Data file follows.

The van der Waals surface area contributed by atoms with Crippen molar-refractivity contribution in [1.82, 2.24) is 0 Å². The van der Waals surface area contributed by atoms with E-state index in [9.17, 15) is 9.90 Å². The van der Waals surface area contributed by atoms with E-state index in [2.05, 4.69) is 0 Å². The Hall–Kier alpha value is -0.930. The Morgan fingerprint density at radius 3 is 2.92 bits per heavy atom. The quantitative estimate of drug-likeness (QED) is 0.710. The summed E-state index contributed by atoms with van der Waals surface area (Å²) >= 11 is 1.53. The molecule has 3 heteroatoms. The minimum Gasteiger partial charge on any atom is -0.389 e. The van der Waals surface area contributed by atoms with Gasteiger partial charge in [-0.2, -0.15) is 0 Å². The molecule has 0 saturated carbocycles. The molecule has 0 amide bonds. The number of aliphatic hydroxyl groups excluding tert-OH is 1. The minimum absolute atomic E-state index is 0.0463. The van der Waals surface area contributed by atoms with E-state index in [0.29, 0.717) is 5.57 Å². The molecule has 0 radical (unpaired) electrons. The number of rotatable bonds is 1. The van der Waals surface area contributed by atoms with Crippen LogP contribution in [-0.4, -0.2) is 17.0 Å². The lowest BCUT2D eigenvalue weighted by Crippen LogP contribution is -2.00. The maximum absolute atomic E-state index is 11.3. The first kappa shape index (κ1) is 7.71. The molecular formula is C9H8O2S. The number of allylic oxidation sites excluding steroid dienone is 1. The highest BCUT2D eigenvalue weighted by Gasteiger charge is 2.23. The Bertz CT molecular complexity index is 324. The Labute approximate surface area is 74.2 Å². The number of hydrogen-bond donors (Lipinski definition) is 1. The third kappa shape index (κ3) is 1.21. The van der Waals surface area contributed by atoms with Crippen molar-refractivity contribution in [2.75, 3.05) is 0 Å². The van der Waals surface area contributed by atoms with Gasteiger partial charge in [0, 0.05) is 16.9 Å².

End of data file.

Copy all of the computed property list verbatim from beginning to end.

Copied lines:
The van der Waals surface area contributed by atoms with Crippen molar-refractivity contribution in [1.82, 2.24) is 0 Å². The van der Waals surface area contributed by atoms with E-state index in [9.17, 15) is 9.90 Å². The van der Waals surface area contributed by atoms with E-state index in [2.05, 4.69) is 0 Å². The Hall–Kier alpha value is -0.930. The Morgan fingerprint density at radius 3 is 2.92 bits per heavy atom. The quantitative estimate of drug-likeness (QED) is 0.710. The summed E-state index contributed by atoms with van der Waals surface area (Å²) >= 11 is 1.53. The molecule has 3 heteroatoms. The minimum Gasteiger partial charge on any atom is -0.389 e. The van der Waals surface area contributed by atoms with Gasteiger partial charge in [-0.2, -0.15) is 0 Å². The molecule has 0 saturated carbocycles. The molecule has 0 amide bonds. The number of aliphatic hydroxyl groups excluding tert-OH is 1. The minimum absolute atomic E-state index is 0.0463. The van der Waals surface area contributed by atoms with E-state index in [0.29, 0.717) is 5.57 Å². The molecule has 0 radical (unpaired) electrons. The number of rotatable bonds is 1. The van der Waals surface area contributed by atoms with Crippen LogP contribution in [-0.4, -0.2) is 17.0 Å². The lowest BCUT2D eigenvalue weighted by Crippen LogP contribution is -2.00. The maximum absolute atomic E-state index is 11.3. The first kappa shape index (κ1) is 7.71. The molecular formula is C9H8O2S. The number of allylic oxidation sites excluding steroid dienone is 1. The highest BCUT2D eigenvalue weighted by Gasteiger charge is 2.23. The Bertz CT molecular complexity index is 324. The Labute approximate surface area is 74.2 Å². The number of hydrogen-bond donors (Lipinski definition) is 1. The third kappa shape index (κ3) is 1.21. The van der Waals surface area contributed by atoms with Crippen molar-refractivity contribution in [2.75, 3.05) is 0 Å². The van der Waals surface area contributed by atoms with Gasteiger partial charge in [0, 0.05) is 16.9 Å².